Acquiring a Dental Practice: Questions & Considerations
- business acquisition
It’s natural for dental associates to eventually step out on their own. Whether you’re looking to pay down student loan debt, create more lifestyle flexibility or care for patients under your philosophy, practice ownership remains one of the most rewarding ways to meet your personal and career goals. But establishing your own practice often requires acquiring an existing one. Securing financing is most often a primary focus when an associate considers acquiring a practice (and rightly so). But thinking about making an acquisition should first come with some basic considerations to ensure you and a practice that meets your financial and lifestyle requirements, and positions you for the best chances to succeed.
When is the right time to acquire?
Timing is a crucial consideration. If you look to establish a practice too early in your career, you may not have all the skills necessary to run your own business. Some associates are ready to step into practice ownership after just a few years. Others look to take additional time to become more efficient in treating patients, to start a family or build a small nest egg. In BMO Harris Bank’s experience, we’ve found that associates who acquire a practice after at least two years are best positioned for success.
What questions should you ask before having acquisition discussions?
It’s important to make sure you’ve considered the following:
Lifestyle. Do you want to be based in an urban, suburban or rural area? How many days a week do you wish to work?
Practice size. Managing a practice of 1,200 patients is less demanding than a practice of 2,000 patients. Consider not only the time required with your patients, but the attention required for additional staff. This decision will also drive how many days a week you’ll have to work, and the income available to support your lifestyle choices.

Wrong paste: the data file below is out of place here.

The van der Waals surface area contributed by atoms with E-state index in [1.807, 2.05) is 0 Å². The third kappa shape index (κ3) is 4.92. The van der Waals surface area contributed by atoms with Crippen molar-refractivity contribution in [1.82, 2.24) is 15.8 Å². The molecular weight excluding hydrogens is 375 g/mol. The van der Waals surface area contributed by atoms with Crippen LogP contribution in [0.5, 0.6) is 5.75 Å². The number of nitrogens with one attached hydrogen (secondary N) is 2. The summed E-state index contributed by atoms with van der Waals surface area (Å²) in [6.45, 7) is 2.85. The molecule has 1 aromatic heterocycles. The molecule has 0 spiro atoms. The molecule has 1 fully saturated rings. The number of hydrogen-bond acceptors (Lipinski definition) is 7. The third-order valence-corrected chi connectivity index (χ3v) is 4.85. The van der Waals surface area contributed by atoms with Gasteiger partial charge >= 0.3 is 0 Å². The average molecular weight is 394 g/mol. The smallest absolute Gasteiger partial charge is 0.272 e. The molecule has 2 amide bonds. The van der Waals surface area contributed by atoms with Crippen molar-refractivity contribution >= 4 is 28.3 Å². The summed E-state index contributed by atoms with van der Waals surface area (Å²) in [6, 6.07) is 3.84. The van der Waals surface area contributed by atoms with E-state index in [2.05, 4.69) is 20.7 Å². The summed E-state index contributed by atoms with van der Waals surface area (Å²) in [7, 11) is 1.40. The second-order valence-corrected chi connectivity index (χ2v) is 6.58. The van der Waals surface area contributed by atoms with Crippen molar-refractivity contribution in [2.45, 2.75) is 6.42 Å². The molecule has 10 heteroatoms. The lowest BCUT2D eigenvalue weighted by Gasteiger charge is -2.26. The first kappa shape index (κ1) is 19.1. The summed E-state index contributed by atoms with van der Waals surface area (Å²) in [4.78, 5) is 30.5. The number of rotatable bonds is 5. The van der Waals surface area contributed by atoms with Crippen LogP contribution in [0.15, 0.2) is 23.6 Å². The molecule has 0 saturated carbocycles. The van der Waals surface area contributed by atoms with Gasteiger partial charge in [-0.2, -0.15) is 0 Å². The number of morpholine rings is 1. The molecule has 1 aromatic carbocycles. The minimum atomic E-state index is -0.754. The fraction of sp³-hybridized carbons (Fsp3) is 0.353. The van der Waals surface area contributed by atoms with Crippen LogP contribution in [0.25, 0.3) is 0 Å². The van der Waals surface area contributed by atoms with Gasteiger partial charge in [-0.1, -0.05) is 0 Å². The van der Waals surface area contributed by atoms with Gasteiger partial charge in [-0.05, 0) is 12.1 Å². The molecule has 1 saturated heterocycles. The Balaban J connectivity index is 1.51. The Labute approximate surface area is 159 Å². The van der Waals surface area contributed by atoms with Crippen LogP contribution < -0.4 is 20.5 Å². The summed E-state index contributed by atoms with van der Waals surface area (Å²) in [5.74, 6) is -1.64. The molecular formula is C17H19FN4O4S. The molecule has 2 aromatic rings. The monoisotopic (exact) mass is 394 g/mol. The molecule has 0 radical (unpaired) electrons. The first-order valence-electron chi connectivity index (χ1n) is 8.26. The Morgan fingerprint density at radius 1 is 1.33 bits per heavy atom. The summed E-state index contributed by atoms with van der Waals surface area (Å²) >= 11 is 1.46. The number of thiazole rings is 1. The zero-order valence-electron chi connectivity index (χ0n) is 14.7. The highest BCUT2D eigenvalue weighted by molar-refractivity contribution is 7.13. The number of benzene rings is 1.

Transition plan with the selling dentists. Do you want them to stay on for a period of time to ensure smooth transition of patients? Or do you want to institute your own philosophies and approach to your patients and staff without significant influence from the seller? Regardless, a sound transition plan is critical to ensure you retain the patients and staff that will maximize your chances of success.
What are the right conditions for both your business and an acquisition target?
Associates best position themselves, and the practice they’re working to acquire, for success when they understand the expectations and timelines of the owner selling the practice. That means working with the sellers on issues such as patient transition and staffing.
How can you understand the value of a practice you wish to acquire?
There are several ways to determine a practice’s value. Having a valuation prepared by an expert third-party should be high on your list. In BMO Harris Bank’s experience, depending upon the practice type, practices generally sell anywhere from 60 to 85 percent of one to three year’s average collections. Many valuators recommend a cash flow approach, such as capitalization of income.
What other factors should you keep in mind?
The location of the practice you’re considering—including accessibility, demographics and competition—as well as the quality of the facility and the equipment, are crucial in determining whether it meets your goals. In the end, acquiring a dental practice is as much a lifestyle choice as it is a financial one. That’s why it’s essential to make sure you’re making a decision that’s based on careful consideration of both your short-term and long-term goals.
This article originally appeared in the ADA quarterly magazine, Dental Practice Success.
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